The Joint European Toras (JET, Culham, UK) is the largest tokamak in the world. It is devoted to nuclear fusion experiments of magnetic confined Deuterium (D) or Deuterium-Tritium (DT) plasmas. JET has been upgraded over the years and recently it has also become a test facility of the components designed for ITER, the next step fusion machine under construction in Cadarache (France). JET makes use of many different diagnostics to measure the physical quantities of interest in plasma experiments. Concerning D or DT plasmas neutron production, various types of detectors are implemented to provide information upon the neutron total yield, emission profile and energy spectrum. The neutron emission profile emitted from the JET plasma poloidal section is reconstructed using the neutron camera (KN3). In 2010 KN3 was equipped with a new digital data acquisition system capable of high rate neutron measurements (<0.5 MCps). A similar instrument will be implemented on ITER and it is currently in its design phase. Various types of neutron spectrometers with different view lines are also operational on JET. One of them is a new compact spectrometer (KM12) based on organic liquid scintillating material which was installed in 2010 and implements a similar digital data acquisition system as for KN3. This article illustrates the measurement results of KN3 neutron emission profiles and KM 12 neutron energy spectra from the latest JET D experimental campaign C31.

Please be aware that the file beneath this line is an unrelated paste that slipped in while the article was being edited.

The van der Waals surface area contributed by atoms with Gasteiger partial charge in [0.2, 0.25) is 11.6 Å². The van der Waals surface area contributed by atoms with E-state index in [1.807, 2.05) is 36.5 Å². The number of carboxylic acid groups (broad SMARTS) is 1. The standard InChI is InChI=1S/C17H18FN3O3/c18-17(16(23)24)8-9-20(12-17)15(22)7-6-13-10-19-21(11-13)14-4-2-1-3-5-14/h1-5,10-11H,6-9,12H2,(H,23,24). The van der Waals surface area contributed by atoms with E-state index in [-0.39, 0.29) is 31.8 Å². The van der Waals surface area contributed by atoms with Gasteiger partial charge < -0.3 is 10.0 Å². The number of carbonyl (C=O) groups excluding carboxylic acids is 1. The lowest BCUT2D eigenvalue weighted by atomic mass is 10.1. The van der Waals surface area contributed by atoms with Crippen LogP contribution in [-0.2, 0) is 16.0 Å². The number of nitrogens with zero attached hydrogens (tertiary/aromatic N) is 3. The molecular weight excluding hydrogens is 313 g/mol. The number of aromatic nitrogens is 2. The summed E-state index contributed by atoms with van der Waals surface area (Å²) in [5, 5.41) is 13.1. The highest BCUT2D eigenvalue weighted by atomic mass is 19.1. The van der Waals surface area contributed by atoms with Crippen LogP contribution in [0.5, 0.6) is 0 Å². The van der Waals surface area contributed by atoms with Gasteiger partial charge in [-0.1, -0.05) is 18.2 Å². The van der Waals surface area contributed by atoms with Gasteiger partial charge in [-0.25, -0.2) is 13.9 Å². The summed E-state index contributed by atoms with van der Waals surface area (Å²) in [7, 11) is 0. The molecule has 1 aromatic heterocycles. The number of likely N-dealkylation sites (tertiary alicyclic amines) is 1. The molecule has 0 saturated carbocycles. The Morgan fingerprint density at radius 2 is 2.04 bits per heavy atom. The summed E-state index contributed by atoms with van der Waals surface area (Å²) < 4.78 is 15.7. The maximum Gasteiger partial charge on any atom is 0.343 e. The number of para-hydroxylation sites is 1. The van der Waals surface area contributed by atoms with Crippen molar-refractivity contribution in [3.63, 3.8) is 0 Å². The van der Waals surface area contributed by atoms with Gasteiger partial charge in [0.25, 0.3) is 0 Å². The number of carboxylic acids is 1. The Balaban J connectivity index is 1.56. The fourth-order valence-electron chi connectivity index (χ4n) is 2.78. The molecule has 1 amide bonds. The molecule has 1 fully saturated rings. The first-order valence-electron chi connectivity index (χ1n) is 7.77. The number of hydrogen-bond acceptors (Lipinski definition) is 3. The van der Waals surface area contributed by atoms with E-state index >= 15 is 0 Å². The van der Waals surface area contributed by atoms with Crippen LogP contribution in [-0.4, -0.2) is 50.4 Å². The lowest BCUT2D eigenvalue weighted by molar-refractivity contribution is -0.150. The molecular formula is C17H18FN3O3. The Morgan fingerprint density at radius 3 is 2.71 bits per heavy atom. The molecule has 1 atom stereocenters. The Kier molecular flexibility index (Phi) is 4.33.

3. NO2 lidar profile measurements for satellite interpretation and validation

    NASA Astrophysics Data System (ADS)

    Volten, H.; Brinksma, E. J.; Berkhout, A. J. C.; Hains, J.; Bergwerff, J. B.; van der Hoff, G. R.; Apituley, A.; Dirksen, R. J.; Calabretta-Jongen, S.; Swart, D. P. J.

    2009-12-01